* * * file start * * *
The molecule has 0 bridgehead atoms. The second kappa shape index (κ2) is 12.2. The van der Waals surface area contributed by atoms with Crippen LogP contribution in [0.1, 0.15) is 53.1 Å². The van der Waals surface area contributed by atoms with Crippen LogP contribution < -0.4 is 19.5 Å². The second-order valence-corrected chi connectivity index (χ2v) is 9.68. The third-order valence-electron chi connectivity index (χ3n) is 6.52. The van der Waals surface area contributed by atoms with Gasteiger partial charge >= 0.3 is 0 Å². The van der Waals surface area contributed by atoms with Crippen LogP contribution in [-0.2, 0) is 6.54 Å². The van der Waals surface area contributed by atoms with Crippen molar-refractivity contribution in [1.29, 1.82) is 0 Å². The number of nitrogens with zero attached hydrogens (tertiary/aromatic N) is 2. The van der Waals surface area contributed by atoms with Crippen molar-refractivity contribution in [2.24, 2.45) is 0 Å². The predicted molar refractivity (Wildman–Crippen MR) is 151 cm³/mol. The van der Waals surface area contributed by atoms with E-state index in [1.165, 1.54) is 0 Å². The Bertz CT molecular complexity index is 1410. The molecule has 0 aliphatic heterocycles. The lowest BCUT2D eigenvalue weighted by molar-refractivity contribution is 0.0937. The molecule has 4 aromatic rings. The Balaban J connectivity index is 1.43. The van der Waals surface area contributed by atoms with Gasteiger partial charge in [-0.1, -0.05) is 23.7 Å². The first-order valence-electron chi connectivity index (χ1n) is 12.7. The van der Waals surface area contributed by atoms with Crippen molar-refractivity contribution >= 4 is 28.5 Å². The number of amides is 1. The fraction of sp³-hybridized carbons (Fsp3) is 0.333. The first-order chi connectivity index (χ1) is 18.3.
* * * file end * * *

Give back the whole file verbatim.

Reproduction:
The molecule has 0 bridgehead atoms. The second kappa shape index (κ2) is 12.2. The van der Waals surface area contributed by atoms with Crippen LogP contribution in [0.1, 0.15) is 53.1 Å². The van der Waals surface area contributed by atoms with Crippen LogP contribution < -0.4 is 19.5 Å². The second-order valence-corrected chi connectivity index (χ2v) is 9.68. The third-order valence-electron chi connectivity index (χ3n) is 6.52. The van der Waals surface area contributed by atoms with Gasteiger partial charge >= 0.3 is 0 Å². The van der Waals surface area contributed by atoms with Crippen LogP contribution in [-0.2, 0) is 6.54 Å². The van der Waals surface area contributed by atoms with Crippen molar-refractivity contribution in [1.29, 1.82) is 0 Å². The number of nitrogens with zero attached hydrogens (tertiary/aromatic N) is 2. The van der Waals surface area contributed by atoms with Crippen molar-refractivity contribution in [2.24, 2.45) is 0 Å². The predicted molar refractivity (Wildman–Crippen MR) is 151 cm³/mol. The van der Waals surface area contributed by atoms with E-state index in [1.165, 1.54) is 0 Å². The Bertz CT molecular complexity index is 1410. The molecule has 0 aliphatic heterocycles. The lowest BCUT2D eigenvalue weighted by molar-refractivity contribution is 0.0937. The molecule has 4 aromatic rings. The Balaban J connectivity index is 1.43. The van der Waals surface area contributed by atoms with Gasteiger partial charge in [-0.1, -0.05) is 23.7 Å². The first-order valence-electron chi connectivity index (χ1n) is 12.7. The van der Waals surface area contributed by atoms with Crippen molar-refractivity contribution >= 4 is 28.5 Å². The number of amides is 1. The fraction of sp³-hybridized carbons (Fsp3) is 0.333. The first-order chi connectivity index (χ1) is 18.3.